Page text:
|By Sungwoojj15 (Sungwoojj15) on Tuesday, January 06, 2004 - 11:01 pm: Edit|
i'm going to take ib but i heard ib is less better than AP what should i do?
|By Everet (Everet) on Tuesday, January 06, 2004 - 11:27 pm: Edit|
IB well better prepare you for college. But colleges recognize AP more and give them college credits. But I'm in IB and it changed my life. I reccommmend that you take IB. Your friends will will always be with you because it's a close nit group. trust me you'll love it
|By Televelis (Televelis) on Wednesday, January 07, 2004 - 01:57 am: Edit|
|By Trojan1444 (Trojan1444) on Wednesday, January 07, 2004 - 02:39 am: Edit|
"...I heard it is less better."
Whichever u take, make sure u get a good English class in the mix. (jk )
|By Binarystar (Binarystar) on Wednesday, January 07, 2004 - 06:39 am: Edit|
Do both. I'm doing both.
IB is a great program - but it only allows you to take a maximum of 4 HL exams, which really limits how much you can challenge yourself. I suggest you take the IB program, but take additional AP courses as well, like I am. ^_^
|By Largegreenturt (Largegreenturt) on Wednesday, January 07, 2004 - 10:21 pm: Edit|
Are you insane? There is no possible way you could take both full IB and more AP classes. The IB is a full, rigorous program with research papers of 15 pages (EE), TOK, all your course work etc. Getting the full IB is way more presigious than throwing together APs. The IB has unity, and all classes complement each other. APs are independant entities, and are only preparing you for the eventual exam. In IB, you have course work (group 4, world lits, orals, extended essay, math projects-in HL, methods and studies, Internal assessments, TOK paper and more) and they are all graded by an outside source. The IB is phenominal, and it too has changed my view of the academic world. I'll be at Northwestern next year, so it has obviously served me very well. Just finishing up my extended essay now! Peace
|By Sungwoojj15 (Sungwoojj15) on Saturday, January 10, 2004 - 09:51 pm: Edit|
i'm international student from korea, and i couldn't take 2nd language so i'm going to get individual certificat, 5 ibs maybe. are they going to see me same as other american student? because i have excuses? -_--;;;
|By Succor101 (Succor101) on Saturday, January 10, 2004 - 09:52 pm: Edit|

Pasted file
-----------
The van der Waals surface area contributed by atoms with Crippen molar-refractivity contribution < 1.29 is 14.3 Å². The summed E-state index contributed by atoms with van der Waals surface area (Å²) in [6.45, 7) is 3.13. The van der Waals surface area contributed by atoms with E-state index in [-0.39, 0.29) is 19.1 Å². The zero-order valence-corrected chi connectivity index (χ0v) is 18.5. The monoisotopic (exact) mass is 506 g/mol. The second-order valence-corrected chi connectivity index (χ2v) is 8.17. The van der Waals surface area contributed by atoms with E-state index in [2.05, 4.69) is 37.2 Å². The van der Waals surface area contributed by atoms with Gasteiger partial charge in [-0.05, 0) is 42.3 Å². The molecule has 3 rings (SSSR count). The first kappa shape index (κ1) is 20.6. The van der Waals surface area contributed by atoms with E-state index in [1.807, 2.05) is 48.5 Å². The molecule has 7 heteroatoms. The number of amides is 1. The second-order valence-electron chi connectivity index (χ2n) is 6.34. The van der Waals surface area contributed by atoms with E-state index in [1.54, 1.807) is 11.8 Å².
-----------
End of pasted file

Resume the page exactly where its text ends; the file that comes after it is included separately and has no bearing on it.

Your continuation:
truth: IB>AP by far
|By Amylase (Amylase) on Sunday, January 11, 2004 - 01:38 am: Edit|
I have a strong aversion to IB program.
Unlike College Board which is committed to giving every one equal access and equal opportunity, IB program only allow students in IB schools to participate.
Less prestigious and poor schools like mine can not participate in that IB program.
AP program is totally different in this respect. They give equal opportunity to everyone who wants to excel. Students from non-AP schools and Homeschooled students can all participate in AP program.
Even if IB weighs than AP, I and thousands of other disadvantaged kids simply can not participate in it.
I hope college look at IB and AP equally. IB is simply unfair for everyone. I will be very disappointed if colleges "recognize IB over AP".
|By Largegreenturt (Largegreenturt) on Sunday, January 11, 2004 - 04:23 am: Edit|
I think it is important for you to recognize a few things.
First of all, for the most part each individual AP class/test is equivalent to each IB class/test in terms of credit, prestige and rigor. That is not an issue.
Secondly, of course only schools that apply for the IB can teach it, or else there would be no international moderation and it would lose its reputation if anyone could teach it willy-nilly. I wish to refute your statement saying bad schools don't do the IB. For many large public schools, they offer the IB as their elite currculum to its students. It is a defined way for high schools to go about bettering themselves: If they strive and achieve IB accreditation, then they gain prestige and subsequently the reputation and quality of their school goes up. It is a very palatable way for a school to better themselves in a focussed and established manner--strive for and adopt the IB.
Thirdyly, I wish the address the difference between taking individual IB classes (certificates) and taking the full IB program. Any student can take one or two or up to six IB classes without obtaining the full IB diploma, which is becoming and more and more pretigious item to receive. Each of these classes act like an AP class, and you can take them individually. Conversely, if you take the full IB, this indicates a very different student to colleges. In order to obtain your full IB you must write a 4000 research paper, a 1500 word philosophy paper, complete 150 hours of specified extra-curricular activities (CAS) and maintain a certain level of achievement throughout all your classes (nothing below a 3 on higher level course, no failing course, no Fs on TOK or Extended Essay). Getting your IB means you have done it ALL, and well. This is a difficult task, and colleges recognize it for the brilliant students who are produced by this wonderful program. Don't bash it because it is unavailable at your and other's school. Try to convince your school to adopt the program (it is not difficult by any means to gain IB accreditation).
Good luck with college and your studies.
P.S. It's late, there may be some typos...oh well.
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